I wanted to share a recent experience about Test-Driven Development (TDD) that I experienced recently that I want to share. The information (i.e. usernames) that I provide are for demonstration and imagery purposes only and are not actual usernames.
Recently at work, I had the opportunity to build a REST web service where it accepted 1 parameter and was a POST REST method. It was a fairly simple web service but was needed to fulfill some business requirements. As I was building the web service, I created an excel spreadsheet of different inputs that could potentially be used for testing and real-case scenarios. I made sure to have valid, acceptable inputs, and when doing proper unit testing, one must include the tests that will fail. Failed tests include inputs that could technically be accepted, such as an accepted data-type (i.e. an acceptable string), then don’t forget some exploratory testing. The web service took an input parameter of a username (35 chars). So some of my tests cases looked like this –
Username Exepected Result Actual Result
- superman Pass Pass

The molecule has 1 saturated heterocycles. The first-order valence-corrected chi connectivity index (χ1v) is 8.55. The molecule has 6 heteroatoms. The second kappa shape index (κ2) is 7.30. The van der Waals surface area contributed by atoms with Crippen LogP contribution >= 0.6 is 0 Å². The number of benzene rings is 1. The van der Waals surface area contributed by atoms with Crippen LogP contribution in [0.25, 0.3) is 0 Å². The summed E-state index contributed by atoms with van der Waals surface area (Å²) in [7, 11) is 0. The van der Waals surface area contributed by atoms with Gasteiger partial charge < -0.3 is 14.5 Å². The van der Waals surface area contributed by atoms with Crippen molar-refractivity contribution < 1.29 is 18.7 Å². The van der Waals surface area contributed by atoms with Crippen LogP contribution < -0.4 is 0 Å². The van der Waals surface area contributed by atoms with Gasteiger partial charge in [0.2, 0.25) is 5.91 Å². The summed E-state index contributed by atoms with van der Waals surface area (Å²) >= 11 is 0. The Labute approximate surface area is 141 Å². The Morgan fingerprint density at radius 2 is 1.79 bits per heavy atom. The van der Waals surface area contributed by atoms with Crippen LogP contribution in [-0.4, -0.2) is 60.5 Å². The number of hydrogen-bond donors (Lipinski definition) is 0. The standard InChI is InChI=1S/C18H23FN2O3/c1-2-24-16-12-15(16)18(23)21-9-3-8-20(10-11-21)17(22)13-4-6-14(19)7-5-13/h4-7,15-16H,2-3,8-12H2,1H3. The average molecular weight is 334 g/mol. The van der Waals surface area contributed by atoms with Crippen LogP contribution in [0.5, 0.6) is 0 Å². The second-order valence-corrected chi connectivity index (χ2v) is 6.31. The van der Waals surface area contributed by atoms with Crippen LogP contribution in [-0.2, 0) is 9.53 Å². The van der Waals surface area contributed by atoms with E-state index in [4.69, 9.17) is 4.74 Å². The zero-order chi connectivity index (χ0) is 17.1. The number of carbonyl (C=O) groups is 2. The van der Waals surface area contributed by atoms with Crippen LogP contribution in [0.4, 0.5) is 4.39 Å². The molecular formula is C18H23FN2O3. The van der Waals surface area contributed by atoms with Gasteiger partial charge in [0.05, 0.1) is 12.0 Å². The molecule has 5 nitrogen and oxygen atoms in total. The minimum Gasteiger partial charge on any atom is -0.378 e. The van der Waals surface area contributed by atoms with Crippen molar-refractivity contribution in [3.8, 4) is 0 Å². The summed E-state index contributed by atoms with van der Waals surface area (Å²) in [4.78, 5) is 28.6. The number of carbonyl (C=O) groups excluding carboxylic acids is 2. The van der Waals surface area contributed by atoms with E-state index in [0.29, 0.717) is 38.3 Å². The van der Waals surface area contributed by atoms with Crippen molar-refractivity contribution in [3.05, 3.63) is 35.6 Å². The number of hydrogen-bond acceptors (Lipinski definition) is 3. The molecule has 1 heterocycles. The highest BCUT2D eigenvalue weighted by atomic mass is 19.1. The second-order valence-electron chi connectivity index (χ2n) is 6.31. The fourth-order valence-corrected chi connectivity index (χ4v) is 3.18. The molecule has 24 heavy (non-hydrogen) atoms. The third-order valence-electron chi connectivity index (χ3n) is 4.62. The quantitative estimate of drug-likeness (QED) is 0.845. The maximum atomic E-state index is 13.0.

- wonderwoman Pass Pass
- 189208 Fail Pass
- !#*($)@ Fail Pass
- [Username of 36 chars] Fail Pass
There are more types of tests that can be performed but these are the types of TDD I have done throughout my career.
As I pondered my unit tests and the results in this TDD, I realized that I forgot to check the case sensitivity (capitalization) of the request string data. For example, my web service was only allowed to accept a username once and create one and only one row in the database. For example, “superman”, could be an acceptable case. I tried different combinations such as “sUperman” or “SupermaN” and the web service was logging/saving each unique combination, even though the username was still the same. The identification server handles usernames in a non case-sensitive type of way, so “superman”, “sUperman”,and “SupermaN” would be the exact same username. But my web service wasn’t treating them like that but saw them as 3 different usernames.
I was able to overcome this bug by casting the username to all uppercase or lowercase and do a compare in the database by also casting the username to uppercase or lowercase as I was with the user input and was able to keep a normalized, unique username in the database.
These are things to consider when doing quality assurance engineering work. I spent 3-4 years in my career doing QA engineering work and these are the types of tests that separate the better engineers from the novice engineers. It’s this kind of test-driven development that will also save you the embarrassment and headache of potential bugs that could plague your application.